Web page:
To determine the annual rates of assaults and threats to psychiatrists, describing the situations and staff involved, using a retrospective postal questionnaire of 139 doctors working in South Wales.
Over the year, 17% of respondents reported one or more assaults (of these, 42% were assaulted more than once) and 32% reported one or more threats. The most junior senior house officers (SHOs) were significantly more likely to have experienced an incident, regardless of the individual's gender or attendance at a course in managing aggression. Most assaults (61%) were committed by patients from general adult psychiatry, and half occurred during urgent assessments. Eighteen (58%) of the assailants were known to have previously assaulted amember of staff, and this information was known to the doctor before the assault for 16 (88%). Five (16%) of the assailants had been drinking alcohol prior to the assault. Twenty-nine (78%) of the assaults were documented in the case notes and 6 (19%) were reported to management.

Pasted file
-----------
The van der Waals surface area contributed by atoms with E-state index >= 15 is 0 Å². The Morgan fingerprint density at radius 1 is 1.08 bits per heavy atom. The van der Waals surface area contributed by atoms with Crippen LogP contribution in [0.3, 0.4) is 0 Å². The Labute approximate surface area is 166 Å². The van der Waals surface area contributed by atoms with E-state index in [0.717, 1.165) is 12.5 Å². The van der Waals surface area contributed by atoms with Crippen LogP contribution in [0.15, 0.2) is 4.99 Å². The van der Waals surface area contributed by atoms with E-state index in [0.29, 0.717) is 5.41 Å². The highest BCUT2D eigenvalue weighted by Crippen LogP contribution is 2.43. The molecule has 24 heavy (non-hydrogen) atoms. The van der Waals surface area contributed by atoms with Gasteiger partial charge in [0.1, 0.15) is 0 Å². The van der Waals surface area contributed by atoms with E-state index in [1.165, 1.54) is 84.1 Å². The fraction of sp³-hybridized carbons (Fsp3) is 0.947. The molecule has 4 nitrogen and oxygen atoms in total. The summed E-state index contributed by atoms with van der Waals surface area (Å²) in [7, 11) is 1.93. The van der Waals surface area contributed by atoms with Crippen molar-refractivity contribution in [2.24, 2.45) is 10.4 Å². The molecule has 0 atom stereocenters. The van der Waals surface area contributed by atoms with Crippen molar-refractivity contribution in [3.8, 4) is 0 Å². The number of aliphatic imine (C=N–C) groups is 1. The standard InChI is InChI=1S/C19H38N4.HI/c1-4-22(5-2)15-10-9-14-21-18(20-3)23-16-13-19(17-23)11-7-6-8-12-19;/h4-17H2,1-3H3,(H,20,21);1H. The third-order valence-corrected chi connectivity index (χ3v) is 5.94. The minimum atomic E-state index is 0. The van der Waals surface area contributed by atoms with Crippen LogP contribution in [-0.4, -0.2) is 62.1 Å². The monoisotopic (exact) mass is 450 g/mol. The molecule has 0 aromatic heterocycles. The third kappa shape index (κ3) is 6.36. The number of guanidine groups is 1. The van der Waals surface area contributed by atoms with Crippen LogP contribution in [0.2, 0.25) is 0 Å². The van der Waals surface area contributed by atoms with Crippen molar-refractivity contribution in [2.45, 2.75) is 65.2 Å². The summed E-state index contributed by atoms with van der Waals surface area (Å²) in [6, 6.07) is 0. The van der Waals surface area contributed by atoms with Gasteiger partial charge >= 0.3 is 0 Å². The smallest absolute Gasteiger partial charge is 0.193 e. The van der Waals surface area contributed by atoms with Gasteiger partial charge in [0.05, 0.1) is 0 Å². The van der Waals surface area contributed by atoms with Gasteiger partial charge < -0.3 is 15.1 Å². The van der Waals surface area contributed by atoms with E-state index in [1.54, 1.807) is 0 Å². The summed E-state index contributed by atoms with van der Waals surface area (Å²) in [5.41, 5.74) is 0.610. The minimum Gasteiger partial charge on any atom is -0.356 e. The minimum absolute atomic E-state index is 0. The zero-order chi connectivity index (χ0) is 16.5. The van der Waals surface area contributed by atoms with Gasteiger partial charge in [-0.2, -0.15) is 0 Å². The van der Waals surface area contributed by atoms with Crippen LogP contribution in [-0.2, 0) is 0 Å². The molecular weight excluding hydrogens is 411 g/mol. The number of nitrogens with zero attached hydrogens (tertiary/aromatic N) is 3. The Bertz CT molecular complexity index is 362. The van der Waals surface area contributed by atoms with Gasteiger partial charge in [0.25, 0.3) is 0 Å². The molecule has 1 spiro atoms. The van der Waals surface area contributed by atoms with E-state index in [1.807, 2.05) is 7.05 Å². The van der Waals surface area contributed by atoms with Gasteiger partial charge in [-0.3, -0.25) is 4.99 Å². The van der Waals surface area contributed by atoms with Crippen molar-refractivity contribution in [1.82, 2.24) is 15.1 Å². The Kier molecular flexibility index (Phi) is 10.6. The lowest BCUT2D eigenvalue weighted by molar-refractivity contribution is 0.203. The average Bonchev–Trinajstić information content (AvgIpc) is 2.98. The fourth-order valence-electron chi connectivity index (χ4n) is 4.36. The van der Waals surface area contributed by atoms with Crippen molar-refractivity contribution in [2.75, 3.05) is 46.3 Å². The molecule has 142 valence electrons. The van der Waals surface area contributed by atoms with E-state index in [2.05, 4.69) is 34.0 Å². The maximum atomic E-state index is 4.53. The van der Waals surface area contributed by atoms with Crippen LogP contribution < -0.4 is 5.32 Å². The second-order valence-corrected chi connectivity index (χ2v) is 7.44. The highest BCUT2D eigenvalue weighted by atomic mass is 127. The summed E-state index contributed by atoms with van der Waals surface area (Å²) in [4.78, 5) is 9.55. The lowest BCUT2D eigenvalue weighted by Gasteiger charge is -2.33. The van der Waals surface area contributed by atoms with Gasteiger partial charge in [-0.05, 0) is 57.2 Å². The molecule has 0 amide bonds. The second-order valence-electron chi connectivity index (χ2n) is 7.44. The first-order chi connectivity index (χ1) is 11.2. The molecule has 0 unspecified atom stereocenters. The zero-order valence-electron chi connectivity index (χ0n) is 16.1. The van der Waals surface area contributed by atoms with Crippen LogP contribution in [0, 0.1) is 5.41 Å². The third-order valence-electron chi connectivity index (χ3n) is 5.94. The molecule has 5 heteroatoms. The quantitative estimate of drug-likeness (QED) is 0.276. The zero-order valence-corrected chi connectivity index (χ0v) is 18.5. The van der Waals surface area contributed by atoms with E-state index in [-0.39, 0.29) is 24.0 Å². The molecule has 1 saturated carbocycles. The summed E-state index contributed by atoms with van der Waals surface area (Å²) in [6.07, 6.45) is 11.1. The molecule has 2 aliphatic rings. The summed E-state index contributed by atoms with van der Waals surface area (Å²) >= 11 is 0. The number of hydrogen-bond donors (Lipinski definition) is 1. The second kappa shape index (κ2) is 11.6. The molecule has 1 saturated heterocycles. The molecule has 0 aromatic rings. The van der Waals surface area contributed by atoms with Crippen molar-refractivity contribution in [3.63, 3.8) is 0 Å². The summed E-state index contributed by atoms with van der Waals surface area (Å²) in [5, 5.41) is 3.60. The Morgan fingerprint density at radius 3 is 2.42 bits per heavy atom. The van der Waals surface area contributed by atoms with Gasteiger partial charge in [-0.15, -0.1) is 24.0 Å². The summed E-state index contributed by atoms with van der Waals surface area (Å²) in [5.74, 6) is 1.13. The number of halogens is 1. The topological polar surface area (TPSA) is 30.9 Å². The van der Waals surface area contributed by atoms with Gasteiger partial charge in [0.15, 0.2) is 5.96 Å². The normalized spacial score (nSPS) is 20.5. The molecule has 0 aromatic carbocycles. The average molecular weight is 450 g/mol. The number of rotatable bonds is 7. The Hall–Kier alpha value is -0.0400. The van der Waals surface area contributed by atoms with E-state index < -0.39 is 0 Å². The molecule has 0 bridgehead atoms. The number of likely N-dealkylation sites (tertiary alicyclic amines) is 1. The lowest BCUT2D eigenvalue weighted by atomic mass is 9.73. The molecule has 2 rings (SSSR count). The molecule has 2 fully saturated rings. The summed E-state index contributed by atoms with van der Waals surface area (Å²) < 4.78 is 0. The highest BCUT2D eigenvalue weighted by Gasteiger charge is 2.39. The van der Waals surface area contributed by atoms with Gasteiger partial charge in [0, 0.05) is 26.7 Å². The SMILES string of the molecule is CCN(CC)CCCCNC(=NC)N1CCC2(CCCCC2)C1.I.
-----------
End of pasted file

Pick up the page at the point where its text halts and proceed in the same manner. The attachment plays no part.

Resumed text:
Some staff (in particular, inexperienced SHOs) are at greater risk, and efforts should be made to identify and help these individuals and/or grades to deal with aggression. All psychiatric staff should be trained to manage violence. Staff should be encouraged to report incidents to management, so that employers can identify and address problem areas.
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